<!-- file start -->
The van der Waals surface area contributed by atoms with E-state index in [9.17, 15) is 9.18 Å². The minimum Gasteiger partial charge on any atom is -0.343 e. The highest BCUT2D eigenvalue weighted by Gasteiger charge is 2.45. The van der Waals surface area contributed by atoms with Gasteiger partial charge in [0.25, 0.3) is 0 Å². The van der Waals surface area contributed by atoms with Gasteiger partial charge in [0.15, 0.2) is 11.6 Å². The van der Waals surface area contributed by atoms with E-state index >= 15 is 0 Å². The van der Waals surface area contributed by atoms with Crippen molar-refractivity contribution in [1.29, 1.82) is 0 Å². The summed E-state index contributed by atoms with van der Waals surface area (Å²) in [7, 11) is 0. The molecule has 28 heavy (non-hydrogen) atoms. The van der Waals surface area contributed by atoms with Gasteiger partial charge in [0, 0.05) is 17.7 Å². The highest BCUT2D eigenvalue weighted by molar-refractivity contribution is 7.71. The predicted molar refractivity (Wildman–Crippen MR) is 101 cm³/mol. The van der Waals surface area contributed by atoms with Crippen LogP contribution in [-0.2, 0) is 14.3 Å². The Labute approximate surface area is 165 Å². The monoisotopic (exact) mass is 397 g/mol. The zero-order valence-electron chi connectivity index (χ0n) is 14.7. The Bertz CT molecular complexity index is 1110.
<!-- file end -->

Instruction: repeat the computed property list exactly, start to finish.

The van der Waals surface area contributed by atoms with E-state index in [9.17, 15) is 9.18 Å². The minimum Gasteiger partial charge on any atom is -0.343 e. The highest BCUT2D eigenvalue weighted by Gasteiger charge is 2.45. The van der Waals surface area contributed by atoms with Gasteiger partial charge in [0.25, 0.3) is 0 Å². The van der Waals surface area contributed by atoms with Gasteiger partial charge in [0.15, 0.2) is 11.6 Å². The van der Waals surface area contributed by atoms with E-state index >= 15 is 0 Å². The van der Waals surface area contributed by atoms with Crippen molar-refractivity contribution in [1.29, 1.82) is 0 Å². The summed E-state index contributed by atoms with van der Waals surface area (Å²) in [7, 11) is 0. The molecule has 28 heavy (non-hydrogen) atoms. The van der Waals surface area contributed by atoms with Gasteiger partial charge in [0, 0.05) is 17.7 Å². The highest BCUT2D eigenvalue weighted by molar-refractivity contribution is 7.71. The predicted molar refractivity (Wildman–Crippen MR) is 101 cm³/mol. The van der Waals surface area contributed by atoms with Crippen LogP contribution in [-0.2, 0) is 14.3 Å². The Labute approximate surface area is 165 Å². The monoisotopic (exact) mass is 397 g/mol. The zero-order valence-electron chi connectivity index (χ0n) is 14.7. The Bertz CT molecular complexity index is 1110.